Adromischus have a wide variety of leaf colors, shapes, and sizes. Some have very small stems, with the leaves sprouting from the base of the plant, while others have longer stems. Some even have stems and roots which get quite thick to form a caudex. Adros are fun to collect because they are fairly easy to care for, and they grow slowly and stay very compact so you can fit a large collection in a smaller space. Very few adromischus are commonly available, the vast majority are considered rare because they are slow growing and hard to find.
Needs can vary a little bit between different types of Adromischus, but this general care guide applies to most of them.
Light – Full to part sun. Adromischus love tons of sun, but still need some protection if your area gets very hot. High light levels will bring out the varied colors, while in the shade they all tend to turn green.
Soil – Well draining gritty soil such as Vivid Root Bark Mix.
Water – Enjoy regular water year-round. Water deeply, then let them dry out before watering again.
Temperature – They can handle a brief frost, down to 25° F (USDA zone 9b). People in colder climates usually bring their plants inside with grow lights for the winter.
Propagation – Detached leaves will grow new plants. Lay the leaf on top of the soil, or stick the end that was attached to the stem into the soil. The length of time before a leaf roots varies between species. Some can take months. If the leaf still looks alive and not dried out or rotted, it probably will still root.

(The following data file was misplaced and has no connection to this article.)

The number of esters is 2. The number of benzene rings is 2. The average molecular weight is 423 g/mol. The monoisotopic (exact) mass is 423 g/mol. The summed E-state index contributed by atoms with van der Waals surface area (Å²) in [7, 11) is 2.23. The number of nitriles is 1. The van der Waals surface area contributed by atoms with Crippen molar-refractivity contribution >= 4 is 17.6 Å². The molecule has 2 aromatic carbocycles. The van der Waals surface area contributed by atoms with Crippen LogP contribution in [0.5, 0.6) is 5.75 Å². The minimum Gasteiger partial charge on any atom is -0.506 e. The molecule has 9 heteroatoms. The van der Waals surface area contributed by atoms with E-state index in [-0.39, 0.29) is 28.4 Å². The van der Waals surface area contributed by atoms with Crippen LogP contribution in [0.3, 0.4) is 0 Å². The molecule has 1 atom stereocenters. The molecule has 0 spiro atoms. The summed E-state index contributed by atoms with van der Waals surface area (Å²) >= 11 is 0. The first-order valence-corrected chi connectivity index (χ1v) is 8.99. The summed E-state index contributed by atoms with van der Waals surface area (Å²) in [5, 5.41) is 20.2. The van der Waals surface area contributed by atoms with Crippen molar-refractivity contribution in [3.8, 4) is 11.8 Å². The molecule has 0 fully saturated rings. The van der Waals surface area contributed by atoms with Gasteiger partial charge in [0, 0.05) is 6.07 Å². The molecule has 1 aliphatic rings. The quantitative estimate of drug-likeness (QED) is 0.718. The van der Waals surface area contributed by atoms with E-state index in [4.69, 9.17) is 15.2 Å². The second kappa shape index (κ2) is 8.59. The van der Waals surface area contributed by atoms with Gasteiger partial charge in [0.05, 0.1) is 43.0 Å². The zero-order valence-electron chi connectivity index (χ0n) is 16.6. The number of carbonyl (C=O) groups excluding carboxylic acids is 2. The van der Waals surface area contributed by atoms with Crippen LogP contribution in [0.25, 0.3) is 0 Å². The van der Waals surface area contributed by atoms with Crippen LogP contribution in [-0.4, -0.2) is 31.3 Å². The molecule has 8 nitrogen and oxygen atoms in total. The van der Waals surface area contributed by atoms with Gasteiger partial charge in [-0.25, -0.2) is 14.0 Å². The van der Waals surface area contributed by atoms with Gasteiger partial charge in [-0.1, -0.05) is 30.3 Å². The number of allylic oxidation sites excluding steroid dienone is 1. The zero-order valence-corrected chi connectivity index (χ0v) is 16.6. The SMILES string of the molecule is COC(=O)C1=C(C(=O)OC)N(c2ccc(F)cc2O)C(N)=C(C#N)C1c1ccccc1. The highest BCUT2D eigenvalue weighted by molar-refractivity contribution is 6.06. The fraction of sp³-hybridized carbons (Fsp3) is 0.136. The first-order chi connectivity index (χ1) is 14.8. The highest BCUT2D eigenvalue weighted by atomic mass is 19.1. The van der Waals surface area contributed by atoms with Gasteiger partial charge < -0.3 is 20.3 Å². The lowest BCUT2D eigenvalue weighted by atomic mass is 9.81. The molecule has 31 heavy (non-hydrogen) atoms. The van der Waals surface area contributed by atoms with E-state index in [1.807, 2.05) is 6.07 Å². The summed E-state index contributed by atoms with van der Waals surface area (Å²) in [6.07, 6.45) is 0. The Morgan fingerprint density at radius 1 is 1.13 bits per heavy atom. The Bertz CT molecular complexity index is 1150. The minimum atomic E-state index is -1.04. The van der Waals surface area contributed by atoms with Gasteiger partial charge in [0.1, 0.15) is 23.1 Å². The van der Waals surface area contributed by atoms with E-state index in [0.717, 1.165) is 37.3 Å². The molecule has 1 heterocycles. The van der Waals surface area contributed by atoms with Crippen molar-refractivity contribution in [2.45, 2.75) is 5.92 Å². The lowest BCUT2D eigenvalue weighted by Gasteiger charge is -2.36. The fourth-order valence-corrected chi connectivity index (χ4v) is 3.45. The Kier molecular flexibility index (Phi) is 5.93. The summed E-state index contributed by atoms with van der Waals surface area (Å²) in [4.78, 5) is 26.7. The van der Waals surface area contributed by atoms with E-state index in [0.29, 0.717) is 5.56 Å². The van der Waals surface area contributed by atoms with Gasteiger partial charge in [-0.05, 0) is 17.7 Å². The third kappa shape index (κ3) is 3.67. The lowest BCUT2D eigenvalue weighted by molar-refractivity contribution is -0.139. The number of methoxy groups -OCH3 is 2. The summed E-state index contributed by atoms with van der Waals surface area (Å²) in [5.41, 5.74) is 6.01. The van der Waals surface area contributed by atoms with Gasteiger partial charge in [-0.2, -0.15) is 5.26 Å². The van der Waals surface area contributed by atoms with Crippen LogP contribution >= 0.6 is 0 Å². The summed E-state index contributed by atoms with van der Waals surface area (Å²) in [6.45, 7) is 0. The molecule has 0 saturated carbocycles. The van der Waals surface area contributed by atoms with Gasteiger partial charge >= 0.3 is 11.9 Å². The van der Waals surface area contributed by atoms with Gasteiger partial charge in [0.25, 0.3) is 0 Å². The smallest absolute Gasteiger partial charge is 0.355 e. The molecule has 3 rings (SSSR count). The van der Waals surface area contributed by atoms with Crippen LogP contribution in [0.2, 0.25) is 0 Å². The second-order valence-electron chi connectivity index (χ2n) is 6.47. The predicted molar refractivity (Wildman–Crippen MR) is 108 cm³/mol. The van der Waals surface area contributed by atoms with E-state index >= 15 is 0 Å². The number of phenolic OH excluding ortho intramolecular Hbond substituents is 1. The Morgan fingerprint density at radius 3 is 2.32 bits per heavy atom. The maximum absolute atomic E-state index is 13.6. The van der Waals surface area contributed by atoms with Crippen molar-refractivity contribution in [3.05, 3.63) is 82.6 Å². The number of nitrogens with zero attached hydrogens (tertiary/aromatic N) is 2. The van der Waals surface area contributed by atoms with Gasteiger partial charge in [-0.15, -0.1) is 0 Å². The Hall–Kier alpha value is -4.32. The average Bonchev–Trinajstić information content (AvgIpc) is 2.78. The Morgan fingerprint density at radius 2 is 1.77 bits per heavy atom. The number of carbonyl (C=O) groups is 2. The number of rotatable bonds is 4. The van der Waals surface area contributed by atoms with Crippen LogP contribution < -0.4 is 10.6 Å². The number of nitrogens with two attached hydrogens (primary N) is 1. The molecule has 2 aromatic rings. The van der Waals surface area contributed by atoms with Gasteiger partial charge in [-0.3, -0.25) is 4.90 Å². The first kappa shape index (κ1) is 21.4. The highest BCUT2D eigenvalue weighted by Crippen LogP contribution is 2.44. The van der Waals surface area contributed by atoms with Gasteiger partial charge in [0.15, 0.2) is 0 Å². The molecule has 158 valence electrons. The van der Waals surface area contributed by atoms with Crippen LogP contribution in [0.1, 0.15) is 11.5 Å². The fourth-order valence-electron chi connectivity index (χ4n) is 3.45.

Blooms – Summer. They send up tall flower stalks which take a long time to produce tiny little flowers. I often cut off the flower stalks since they tend to get in the way and the flowers are not especially notable anyway.
Origin – Endemic to southern Africa
Mealybugs – Somewhat susceptible, though mealies seem to prefer other plants first. Signs of infestation are distorted new leaves and seeing the mealies or their white fluff where the leaves meet the stems.
Trouble spots – Some adromischus can take a long time to recover their roots after spending a long time in shipping (like for importing). However, they can usually recover even if it takes weeks or months.
Adromischus cristatus – wavy leaf margins
Adromischus filicaulis – narrow tubular leaves that come to a point, covered in prominant spots.
Adromischus bloom – tiny nondescript flowers that take a very long time to develop.